So, in the spirit of educating and sharing resources, here are just some of the programs, courses and resources that I have taken advantage of in my personal life (and there are plenty more for blindness and people with all different disabilities):
- CNIB [Canadian National Institute for the Blind] — A leading source of information and programs to assist Canadians with visual impairments
- CELA Library [Centre for Equitable Library Access] – Providing books in accessible format for Canadians with print disabilities
- PRCVI [Provincial Resource Centre for the Visually Impaired] – Providing services that ensure equal access for students with visual impairments
- Canadian Assistive Technology – Retailer of adaptive equipment for blind and low vision consumers
- WorkBC – Persons with Disabilities – Providing supports for disabled British Columbians to secure employment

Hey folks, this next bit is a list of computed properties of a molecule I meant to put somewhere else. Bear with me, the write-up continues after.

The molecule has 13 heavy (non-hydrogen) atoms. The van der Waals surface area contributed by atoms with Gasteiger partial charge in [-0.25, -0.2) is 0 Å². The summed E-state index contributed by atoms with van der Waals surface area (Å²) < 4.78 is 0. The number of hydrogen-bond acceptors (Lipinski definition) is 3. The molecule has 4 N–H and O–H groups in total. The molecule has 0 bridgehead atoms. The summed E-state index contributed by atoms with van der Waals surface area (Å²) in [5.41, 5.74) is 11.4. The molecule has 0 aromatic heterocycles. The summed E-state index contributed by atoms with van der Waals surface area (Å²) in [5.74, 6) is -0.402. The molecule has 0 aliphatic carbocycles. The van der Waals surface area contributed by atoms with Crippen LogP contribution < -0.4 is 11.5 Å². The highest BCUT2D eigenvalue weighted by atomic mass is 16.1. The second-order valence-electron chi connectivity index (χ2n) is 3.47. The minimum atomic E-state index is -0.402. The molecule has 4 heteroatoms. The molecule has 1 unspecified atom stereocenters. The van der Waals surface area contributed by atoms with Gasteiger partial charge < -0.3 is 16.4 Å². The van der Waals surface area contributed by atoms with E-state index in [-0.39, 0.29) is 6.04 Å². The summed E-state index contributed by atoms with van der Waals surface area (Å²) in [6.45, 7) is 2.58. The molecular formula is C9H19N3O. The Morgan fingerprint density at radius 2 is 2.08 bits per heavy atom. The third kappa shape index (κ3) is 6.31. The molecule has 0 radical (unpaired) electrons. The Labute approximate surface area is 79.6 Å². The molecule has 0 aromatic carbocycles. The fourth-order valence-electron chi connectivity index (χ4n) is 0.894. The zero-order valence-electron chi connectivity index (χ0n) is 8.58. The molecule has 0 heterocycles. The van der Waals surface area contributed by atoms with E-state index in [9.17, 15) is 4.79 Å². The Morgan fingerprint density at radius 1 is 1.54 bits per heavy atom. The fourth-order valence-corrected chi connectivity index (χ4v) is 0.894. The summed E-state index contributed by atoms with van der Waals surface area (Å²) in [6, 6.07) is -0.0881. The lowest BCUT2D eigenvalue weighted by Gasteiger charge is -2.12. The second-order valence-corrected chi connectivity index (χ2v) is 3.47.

Just look around, and you’ll find plenty of resources to empower people with disabilities. After all, it is the 21st-century, and if there are YouTube videos on cats flushing a toilet, there are certainly programs, courses, therapies, organizations, technology and so much more to assist disabled people with every challenge that comes.
Will you help? Will you believe that we’re capable until told otherwise? Will you take a minute to explore the world around you, listen to a different perspective, explore what resources are available for people with disabilities, and how you can get involved and become that ally we need you to be?
Let me know your experiences in the comments. What resources have you used? How has listening to someone’s perspective changed how you perceive disability?
Make sure to follow the blog and stay tuned for the next post in the series!